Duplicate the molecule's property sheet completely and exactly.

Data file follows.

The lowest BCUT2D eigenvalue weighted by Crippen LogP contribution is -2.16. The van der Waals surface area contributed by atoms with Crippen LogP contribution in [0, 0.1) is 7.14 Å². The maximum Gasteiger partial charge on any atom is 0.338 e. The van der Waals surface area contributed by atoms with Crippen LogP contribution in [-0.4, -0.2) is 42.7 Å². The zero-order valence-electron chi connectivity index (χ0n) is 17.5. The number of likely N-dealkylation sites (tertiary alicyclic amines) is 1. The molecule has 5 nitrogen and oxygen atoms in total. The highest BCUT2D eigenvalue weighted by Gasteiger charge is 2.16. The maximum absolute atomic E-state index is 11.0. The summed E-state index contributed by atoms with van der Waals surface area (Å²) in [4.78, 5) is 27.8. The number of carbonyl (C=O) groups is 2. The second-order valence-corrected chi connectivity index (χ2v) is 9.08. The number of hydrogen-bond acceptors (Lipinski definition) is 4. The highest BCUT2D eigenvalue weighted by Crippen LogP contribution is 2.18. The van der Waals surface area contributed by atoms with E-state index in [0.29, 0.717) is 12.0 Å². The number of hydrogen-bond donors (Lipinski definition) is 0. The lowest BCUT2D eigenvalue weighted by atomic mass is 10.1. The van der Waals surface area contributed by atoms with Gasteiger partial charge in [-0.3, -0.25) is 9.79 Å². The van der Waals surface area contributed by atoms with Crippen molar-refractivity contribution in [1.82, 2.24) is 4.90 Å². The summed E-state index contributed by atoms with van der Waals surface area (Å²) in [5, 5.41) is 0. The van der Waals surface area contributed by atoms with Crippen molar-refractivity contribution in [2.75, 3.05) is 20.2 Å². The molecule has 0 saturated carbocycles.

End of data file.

The lowest BCUT2D eigenvalue weighted by Crippen LogP contribution is -2.16. The van der Waals surface area contributed by atoms with Crippen LogP contribution in [0, 0.1) is 7.14 Å². The maximum Gasteiger partial charge on any atom is 0.338 e. The van der Waals surface area contributed by atoms with Crippen LogP contribution in [-0.4, -0.2) is 42.7 Å². The zero-order valence-electron chi connectivity index (χ0n) is 17.5. The number of likely N-dealkylation sites (tertiary alicyclic amines) is 1. The molecule has 5 nitrogen and oxygen atoms in total. The highest BCUT2D eigenvalue weighted by Gasteiger charge is 2.16. The maximum absolute atomic E-state index is 11.0. The summed E-state index contributed by atoms with van der Waals surface area (Å²) in [4.78, 5) is 27.8. The number of carbonyl (C=O) groups is 2. The second-order valence-corrected chi connectivity index (χ2v) is 9.08. The number of hydrogen-bond acceptors (Lipinski definition) is 4. The highest BCUT2D eigenvalue weighted by Crippen LogP contribution is 2.18. The van der Waals surface area contributed by atoms with E-state index in [0.29, 0.717) is 12.0 Å². The number of hydrogen-bond donors (Lipinski definition) is 0. The lowest BCUT2D eigenvalue weighted by atomic mass is 10.1. The van der Waals surface area contributed by atoms with Gasteiger partial charge in [-0.3, -0.25) is 9.79 Å². The van der Waals surface area contributed by atoms with Crippen molar-refractivity contribution in [1.82, 2.24) is 4.90 Å². The summed E-state index contributed by atoms with van der Waals surface area (Å²) in [5, 5.41) is 0. The van der Waals surface area contributed by atoms with Crippen molar-refractivity contribution in [2.75, 3.05) is 20.2 Å². The molecule has 0 saturated carbocycles.